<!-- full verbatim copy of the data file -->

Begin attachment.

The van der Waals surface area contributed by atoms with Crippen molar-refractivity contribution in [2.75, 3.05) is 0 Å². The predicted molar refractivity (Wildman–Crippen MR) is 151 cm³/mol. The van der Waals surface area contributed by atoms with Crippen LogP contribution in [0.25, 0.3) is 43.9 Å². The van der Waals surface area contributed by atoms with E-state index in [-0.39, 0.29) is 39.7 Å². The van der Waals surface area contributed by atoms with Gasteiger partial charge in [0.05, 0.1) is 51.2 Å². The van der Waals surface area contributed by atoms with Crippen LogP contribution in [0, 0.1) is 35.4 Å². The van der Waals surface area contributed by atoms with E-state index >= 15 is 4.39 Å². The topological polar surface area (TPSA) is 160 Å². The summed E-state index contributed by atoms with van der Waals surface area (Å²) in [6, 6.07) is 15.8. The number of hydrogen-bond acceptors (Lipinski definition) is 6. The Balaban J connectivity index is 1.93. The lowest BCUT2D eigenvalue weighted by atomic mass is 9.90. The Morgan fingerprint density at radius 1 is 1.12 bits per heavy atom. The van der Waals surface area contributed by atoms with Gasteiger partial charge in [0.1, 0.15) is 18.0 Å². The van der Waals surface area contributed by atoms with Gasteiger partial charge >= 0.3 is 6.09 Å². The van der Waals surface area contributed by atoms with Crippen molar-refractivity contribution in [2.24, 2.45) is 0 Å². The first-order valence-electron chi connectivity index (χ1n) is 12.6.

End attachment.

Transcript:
The van der Waals surface area contributed by atoms with Crippen molar-refractivity contribution in [2.75, 3.05) is 0 Å². The predicted molar refractivity (Wildman–Crippen MR) is 151 cm³/mol. The van der Waals surface area contributed by atoms with Crippen LogP contribution in [0.25, 0.3) is 43.9 Å². The van der Waals surface area contributed by atoms with E-state index in [-0.39, 0.29) is 39.7 Å². The van der Waals surface area contributed by atoms with Gasteiger partial charge in [0.05, 0.1) is 51.2 Å². The van der Waals surface area contributed by atoms with Crippen LogP contribution in [0, 0.1) is 35.4 Å². The van der Waals surface area contributed by atoms with E-state index >= 15 is 4.39 Å². The topological polar surface area (TPSA) is 160 Å². The summed E-state index contributed by atoms with van der Waals surface area (Å²) in [6, 6.07) is 15.8. The number of hydrogen-bond acceptors (Lipinski definition) is 6. The Balaban J connectivity index is 1.93. The lowest BCUT2D eigenvalue weighted by atomic mass is 9.90. The Morgan fingerprint density at radius 1 is 1.12 bits per heavy atom. The van der Waals surface area contributed by atoms with Gasteiger partial charge in [0.1, 0.15) is 18.0 Å². The van der Waals surface area contributed by atoms with Gasteiger partial charge >= 0.3 is 6.09 Å². The van der Waals surface area contributed by atoms with Crippen molar-refractivity contribution in [2.24, 2.45) is 0 Å². The first-order valence-electron chi connectivity index (χ1n) is 12.6.